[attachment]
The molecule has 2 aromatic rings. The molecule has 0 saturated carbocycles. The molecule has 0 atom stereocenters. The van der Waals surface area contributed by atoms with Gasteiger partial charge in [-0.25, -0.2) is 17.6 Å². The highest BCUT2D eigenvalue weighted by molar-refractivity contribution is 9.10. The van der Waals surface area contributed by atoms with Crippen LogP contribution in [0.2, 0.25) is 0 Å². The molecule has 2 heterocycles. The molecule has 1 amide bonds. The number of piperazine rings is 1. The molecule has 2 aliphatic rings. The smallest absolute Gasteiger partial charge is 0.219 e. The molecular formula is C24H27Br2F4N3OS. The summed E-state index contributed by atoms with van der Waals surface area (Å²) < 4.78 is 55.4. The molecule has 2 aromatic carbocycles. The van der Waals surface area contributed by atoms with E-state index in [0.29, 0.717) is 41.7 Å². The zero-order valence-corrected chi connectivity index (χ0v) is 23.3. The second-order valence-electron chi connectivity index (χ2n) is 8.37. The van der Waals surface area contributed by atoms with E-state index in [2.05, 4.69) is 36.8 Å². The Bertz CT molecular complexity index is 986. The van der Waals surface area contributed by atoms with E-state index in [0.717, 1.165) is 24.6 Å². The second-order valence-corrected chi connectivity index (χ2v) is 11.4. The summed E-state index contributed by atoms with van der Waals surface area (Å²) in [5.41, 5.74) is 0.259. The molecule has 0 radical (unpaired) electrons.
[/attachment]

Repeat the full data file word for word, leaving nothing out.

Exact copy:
The molecule has 2 aromatic rings. The molecule has 0 saturated carbocycles. The molecule has 0 atom stereocenters. The van der Waals surface area contributed by atoms with Gasteiger partial charge in [-0.25, -0.2) is 17.6 Å². The highest BCUT2D eigenvalue weighted by molar-refractivity contribution is 9.10. The van der Waals surface area contributed by atoms with Crippen LogP contribution in [0.2, 0.25) is 0 Å². The molecule has 2 heterocycles. The molecule has 1 amide bonds. The number of piperazine rings is 1. The molecule has 2 aliphatic rings. The smallest absolute Gasteiger partial charge is 0.219 e. The molecular formula is C24H27Br2F4N3OS. The summed E-state index contributed by atoms with van der Waals surface area (Å²) < 4.78 is 55.4. The molecule has 2 aromatic carbocycles. The van der Waals surface area contributed by atoms with E-state index in [0.29, 0.717) is 41.7 Å². The zero-order valence-corrected chi connectivity index (χ0v) is 23.3. The second-order valence-electron chi connectivity index (χ2n) is 8.37. The van der Waals surface area contributed by atoms with E-state index in [2.05, 4.69) is 36.8 Å². The Bertz CT molecular complexity index is 986. The van der Waals surface area contributed by atoms with E-state index in [0.717, 1.165) is 24.6 Å². The second-order valence-corrected chi connectivity index (χ2v) is 11.4. The summed E-state index contributed by atoms with van der Waals surface area (Å²) in [5.41, 5.74) is 0.259. The molecule has 0 radical (unpaired) electrons.